After creating personas, we started working on a possible user journey. The initial user journey was divided into three steps: Exploration, selection, and action.
To validate our design solution, we finalized our Key Performance Indicators. The objective was to have satisfied users on all devices.
- More people accessing the web on mobile
- More people interacting with navigation
- Fewer clicks to perform an action
- More time spent on each page
After brainstorming through a few ideas, we finalized three features and evaluated them on user impact and technical feasibility.
To base our navigation design on objective data, we created an online, open card sort using Optimal Workshop. 30 individuals participated, including five in-person card sorts. Participants sorted 57 cards. Most labels mirrored the Library’s top level and immediate second-level categories. About 10 cards were added to test potential new labels.
Card Sorting | Objectives
The objectives of card sorting were to identify labels with strong, common associations as well as areas where the overlap is so great as to defeat and confuse patrons. We wanted the card sort to reveal or inspire labels that convey information efficiently, and don’t overwhelm users.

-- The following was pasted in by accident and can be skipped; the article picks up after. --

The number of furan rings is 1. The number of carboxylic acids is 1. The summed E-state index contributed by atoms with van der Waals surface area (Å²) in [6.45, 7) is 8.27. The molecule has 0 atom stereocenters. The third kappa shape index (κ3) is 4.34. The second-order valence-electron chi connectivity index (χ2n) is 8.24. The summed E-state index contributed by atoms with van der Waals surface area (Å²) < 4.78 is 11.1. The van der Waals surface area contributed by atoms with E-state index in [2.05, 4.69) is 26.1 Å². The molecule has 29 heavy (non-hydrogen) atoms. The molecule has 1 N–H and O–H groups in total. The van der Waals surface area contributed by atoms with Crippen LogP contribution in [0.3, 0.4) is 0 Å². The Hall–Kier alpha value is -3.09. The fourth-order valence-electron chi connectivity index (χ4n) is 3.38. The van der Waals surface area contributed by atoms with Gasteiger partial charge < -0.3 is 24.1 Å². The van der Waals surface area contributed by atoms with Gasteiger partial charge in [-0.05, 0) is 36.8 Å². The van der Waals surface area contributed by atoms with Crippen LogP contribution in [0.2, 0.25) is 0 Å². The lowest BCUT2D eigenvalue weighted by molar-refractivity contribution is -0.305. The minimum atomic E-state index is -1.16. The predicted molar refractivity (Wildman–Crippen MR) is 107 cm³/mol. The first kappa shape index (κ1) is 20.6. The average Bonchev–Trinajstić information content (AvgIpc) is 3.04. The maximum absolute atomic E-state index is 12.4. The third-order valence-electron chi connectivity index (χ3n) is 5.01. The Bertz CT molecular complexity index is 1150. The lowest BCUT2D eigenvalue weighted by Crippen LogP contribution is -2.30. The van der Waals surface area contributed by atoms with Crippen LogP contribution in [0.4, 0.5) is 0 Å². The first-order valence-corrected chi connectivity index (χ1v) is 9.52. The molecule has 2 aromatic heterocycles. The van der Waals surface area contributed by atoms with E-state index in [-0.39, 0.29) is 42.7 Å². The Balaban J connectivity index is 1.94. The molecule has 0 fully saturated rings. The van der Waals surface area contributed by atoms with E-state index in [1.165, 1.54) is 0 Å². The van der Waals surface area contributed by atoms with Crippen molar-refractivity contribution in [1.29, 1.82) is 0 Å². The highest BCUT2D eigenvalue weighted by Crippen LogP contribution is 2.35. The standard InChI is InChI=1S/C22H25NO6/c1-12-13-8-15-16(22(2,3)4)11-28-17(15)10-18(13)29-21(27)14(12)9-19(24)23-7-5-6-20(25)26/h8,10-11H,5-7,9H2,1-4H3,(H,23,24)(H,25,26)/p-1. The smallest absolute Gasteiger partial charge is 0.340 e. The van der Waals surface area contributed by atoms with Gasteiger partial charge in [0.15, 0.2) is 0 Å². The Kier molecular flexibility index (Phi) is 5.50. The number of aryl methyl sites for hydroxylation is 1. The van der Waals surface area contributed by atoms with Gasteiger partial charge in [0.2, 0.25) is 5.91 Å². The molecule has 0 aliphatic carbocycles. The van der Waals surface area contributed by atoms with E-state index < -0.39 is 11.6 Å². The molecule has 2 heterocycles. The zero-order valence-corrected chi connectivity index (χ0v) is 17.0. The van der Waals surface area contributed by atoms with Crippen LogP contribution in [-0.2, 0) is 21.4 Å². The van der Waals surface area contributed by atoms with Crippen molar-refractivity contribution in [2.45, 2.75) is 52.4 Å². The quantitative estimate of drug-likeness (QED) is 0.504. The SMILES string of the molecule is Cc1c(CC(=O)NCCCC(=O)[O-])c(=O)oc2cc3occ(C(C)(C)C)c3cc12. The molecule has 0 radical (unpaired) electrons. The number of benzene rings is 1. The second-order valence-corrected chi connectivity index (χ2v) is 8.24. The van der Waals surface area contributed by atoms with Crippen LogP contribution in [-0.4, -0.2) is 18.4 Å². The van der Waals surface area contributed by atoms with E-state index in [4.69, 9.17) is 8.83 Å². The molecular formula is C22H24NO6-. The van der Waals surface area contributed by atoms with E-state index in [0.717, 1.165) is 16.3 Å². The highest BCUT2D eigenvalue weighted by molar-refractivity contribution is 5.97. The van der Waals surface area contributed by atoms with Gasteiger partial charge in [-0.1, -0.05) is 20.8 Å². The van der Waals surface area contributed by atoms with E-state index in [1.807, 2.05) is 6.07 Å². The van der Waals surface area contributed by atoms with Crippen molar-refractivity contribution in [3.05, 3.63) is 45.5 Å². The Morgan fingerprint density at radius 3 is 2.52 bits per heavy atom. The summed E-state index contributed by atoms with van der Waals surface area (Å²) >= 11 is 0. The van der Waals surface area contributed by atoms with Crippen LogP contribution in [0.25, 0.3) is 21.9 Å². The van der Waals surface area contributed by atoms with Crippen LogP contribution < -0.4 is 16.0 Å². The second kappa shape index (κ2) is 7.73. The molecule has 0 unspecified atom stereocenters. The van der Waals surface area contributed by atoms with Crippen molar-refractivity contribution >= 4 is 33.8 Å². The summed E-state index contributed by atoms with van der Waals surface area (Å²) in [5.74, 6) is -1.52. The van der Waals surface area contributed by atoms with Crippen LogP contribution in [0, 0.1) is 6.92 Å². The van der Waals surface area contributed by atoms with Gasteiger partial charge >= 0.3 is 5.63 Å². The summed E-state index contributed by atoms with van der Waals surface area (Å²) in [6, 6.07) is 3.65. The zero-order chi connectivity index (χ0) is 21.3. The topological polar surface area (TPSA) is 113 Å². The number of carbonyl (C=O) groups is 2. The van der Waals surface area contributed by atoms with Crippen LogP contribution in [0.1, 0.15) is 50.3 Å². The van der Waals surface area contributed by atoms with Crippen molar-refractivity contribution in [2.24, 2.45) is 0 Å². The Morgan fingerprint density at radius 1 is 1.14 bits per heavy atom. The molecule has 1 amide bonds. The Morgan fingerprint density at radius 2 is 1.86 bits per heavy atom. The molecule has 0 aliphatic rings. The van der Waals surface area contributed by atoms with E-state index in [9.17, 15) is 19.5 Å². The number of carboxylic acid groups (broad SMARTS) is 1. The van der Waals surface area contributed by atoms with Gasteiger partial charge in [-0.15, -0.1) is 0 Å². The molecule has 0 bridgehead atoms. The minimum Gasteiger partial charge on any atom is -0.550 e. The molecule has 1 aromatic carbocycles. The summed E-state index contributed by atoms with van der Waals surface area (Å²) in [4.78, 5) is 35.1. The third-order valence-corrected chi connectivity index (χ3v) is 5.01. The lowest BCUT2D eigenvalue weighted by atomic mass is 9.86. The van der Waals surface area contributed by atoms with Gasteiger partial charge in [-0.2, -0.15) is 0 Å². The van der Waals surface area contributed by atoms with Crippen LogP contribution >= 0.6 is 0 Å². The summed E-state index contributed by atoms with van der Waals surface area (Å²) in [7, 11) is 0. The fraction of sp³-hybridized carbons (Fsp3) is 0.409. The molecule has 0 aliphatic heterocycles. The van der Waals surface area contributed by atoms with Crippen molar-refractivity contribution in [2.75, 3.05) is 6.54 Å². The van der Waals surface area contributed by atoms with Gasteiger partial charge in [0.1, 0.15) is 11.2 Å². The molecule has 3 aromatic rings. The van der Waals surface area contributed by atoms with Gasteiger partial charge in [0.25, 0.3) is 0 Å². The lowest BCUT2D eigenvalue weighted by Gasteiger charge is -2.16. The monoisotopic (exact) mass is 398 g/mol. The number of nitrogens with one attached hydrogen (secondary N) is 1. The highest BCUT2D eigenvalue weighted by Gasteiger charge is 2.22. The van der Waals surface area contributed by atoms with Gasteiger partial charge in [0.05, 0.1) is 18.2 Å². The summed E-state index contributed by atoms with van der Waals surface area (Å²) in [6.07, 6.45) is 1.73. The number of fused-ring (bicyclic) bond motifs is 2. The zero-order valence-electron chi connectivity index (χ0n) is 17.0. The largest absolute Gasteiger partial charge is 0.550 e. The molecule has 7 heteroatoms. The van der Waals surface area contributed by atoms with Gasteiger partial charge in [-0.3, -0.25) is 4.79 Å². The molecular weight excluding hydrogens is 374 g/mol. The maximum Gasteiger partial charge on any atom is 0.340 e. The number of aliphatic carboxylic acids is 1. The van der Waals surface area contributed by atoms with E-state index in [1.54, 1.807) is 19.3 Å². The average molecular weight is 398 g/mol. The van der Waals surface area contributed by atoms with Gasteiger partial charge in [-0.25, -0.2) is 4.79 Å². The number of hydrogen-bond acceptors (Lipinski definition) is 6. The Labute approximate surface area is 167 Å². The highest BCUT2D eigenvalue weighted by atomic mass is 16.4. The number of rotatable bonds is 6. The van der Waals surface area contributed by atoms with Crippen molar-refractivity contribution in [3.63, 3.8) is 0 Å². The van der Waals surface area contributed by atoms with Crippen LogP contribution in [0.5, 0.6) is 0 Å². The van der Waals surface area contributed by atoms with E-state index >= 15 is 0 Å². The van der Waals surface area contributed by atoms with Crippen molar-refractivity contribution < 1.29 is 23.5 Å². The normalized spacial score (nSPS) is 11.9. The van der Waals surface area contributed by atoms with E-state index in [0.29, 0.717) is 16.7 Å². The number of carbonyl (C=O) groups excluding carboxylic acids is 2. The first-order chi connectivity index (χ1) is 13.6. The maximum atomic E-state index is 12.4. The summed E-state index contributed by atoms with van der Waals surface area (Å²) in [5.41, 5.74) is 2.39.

Card Sorting | Findings & Results
- Participants identified 207 possible categories for the Library’s top level navigation. Most were not unique.
- The Participant-centric Analysis shows overlap that will require additional review.
- The contents of the categories reflect a common understanding of the category names.
- The extensive overlap of categories suggests that we need to find a way to associate categories and ensure users can explore categories without being infinitely derailed.
- Labeling opportunities exist for greater user engagement.
From the results of our card sorting activity, we created our first information architecture diagram:
Check-in Presentation with Stakeholder
At this point, we presented our progress to the stakeholder. They appreciated the effort but pointed two major challenges for us: 1) There was a business requirement to add a prominent Donate button. 2) Information architecture was too complicated in their opinion.